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How to Keep your Class Motivated before Summer

6 Ways to Keep your Class Motivated in the Run up to the Summer Holidays

We all know the feeling. It’s the final countdown to the summer holidays. Everyone is exhausted after the push to get through the SATs and it’s all too tempting to reach for the DVDs.

So we’ve shared our six favourite ideas for keeping your class inspired and motivated ­ it’ll be the summer holidays before you know it!

6 ways

1. Organise a class fundraising event

The possibilities for learning are endless when you run a fundraising event. You could start

by splitting the class into groups and giving each of them a charitable cause to go away and

research. They then present their findings back to the class and vote on which charity to

fundraise for. Here are some ideas for fundraising events:

● A gig ­at lunchtime performance with all ticket sales going to charity

● A pop­up cafe selling cakes or cold drinks in the playground

● A raffle with prizes donated by parents and local businesses

Bake sale

Once you’ve chosen your charity and event, each child should be assigned a role so that

you are not the one doing all the work. Many charities have school fundraising ideas and

free resources on their websites including the NSPCC, Amnesty International  and Save the Children

2. Turn your classroom into a new country


Creating a brand new country from scratch presents plenty of opportunities for cross-
curricular activities. Pupils work in groups to agree upon and create the cultural elements

that will make up their new country. You could include:


● Currency

● Flag

● Cuisine

● Language

● National Anthem

● Democracy and justice system

● Laws and human rights

● Education system

This project is great because you can go into as much or as little detail as you like and keep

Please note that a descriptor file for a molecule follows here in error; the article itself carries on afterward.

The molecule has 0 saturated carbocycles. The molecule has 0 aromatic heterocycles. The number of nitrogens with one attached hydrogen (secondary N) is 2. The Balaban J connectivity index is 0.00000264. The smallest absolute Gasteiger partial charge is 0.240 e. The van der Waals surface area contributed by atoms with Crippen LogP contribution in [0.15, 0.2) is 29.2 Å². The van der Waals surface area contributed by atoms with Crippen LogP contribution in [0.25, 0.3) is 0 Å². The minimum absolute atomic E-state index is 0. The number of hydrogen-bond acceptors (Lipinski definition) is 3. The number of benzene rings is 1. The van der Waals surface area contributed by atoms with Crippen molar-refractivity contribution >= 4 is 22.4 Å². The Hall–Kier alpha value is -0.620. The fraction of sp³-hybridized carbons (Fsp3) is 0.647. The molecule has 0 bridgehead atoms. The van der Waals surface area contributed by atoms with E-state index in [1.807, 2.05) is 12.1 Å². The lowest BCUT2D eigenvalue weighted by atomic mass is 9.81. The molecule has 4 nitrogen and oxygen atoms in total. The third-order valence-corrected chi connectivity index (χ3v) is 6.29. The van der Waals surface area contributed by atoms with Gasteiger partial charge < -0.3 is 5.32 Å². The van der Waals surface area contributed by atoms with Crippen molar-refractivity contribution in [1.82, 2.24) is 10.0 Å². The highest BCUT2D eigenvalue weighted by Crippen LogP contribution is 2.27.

adding as you go. You could then invite other classes to visit your country and showcase

the best of the culture you have created. Be sure to keep any templates you use the first

time around so that you can reuse them next year.

3. Create a computer game or mobile app

Boy on ipad

If the idea of teaching how to code fills you with dread, now’s your chance to grab the bull by

the horns. Make this a learning adventure you can all share together.

If you’re not confident with technology, the chances are you have pupils in your class who

are. If you are already confident, try to take a back seat as much as possible and simply

facilitate and support pupils where they need it.

Some great apps for coding include Scratch and Code Academy. Apple has written an

interactive app for iPad called Swift Playgrounds but this won’t be released until the Autumn.

Something to look forward to for your next coding adventure!

4. Hold a film festival


Challenge pupils to work in groups to make their own short film, which will be screened at a

film festival at the end of the project. Give pupils some basic guidelines and criteria for what

the finished project should include, and tell them a prize will be awarded to the best film.

You could have several prize categories so that everyone’s work gets recognised.

Groups will need to work together to create a script and storyboard and agree on each

person’s role in the filmmaking process. You could add a foreign language element to the

project by encouraging pupils to add subtitles in the language they have been learning.

This blog post from Teaching Ideas has some great ideas for how to plan the project. We

would recommend using iMovie or Windows Mini Movie Makers for editing. This website Mini

Movie Makers has some great video resources for pupils to learn how to create simple

special effects.

5. Put on a fashion show


Let your pupils unleash their creativity by designing a full summer fashion collection. Name

your label after your class or let pupils work in smaller groups and decide for themselves.

Add an element of challenge by giving them limited or unusual materials to work with. Ask

pupils to plan and sketch their designs before giving them the materials to make them.

They can then write a description of each outfit in their collection, and practice running

through their show until they have a slick performance. Again, you could add a foreign

language element to this project by encouraging pupils to deliver the commentary in the

target language.

6. Open up a one­stop languages shop


The summer holiday presents a great opportunity to get pupils inspired to learn a foreign

language. Ask pupils where their dream holiday destination would be and challenge them to

learn some basic keywords and phrases in the native language.

Pupils can then take it in turns to teach the rest of the class the words and phrases they

have learnt so that everyone is able to get by with the basics in a range of languages. Some

great free resources to use are Duolingo, Memrise and BBC Languages. You can also find

advice on how to facilitate the learning of multi­languages in one classroom on the Language Futures website.

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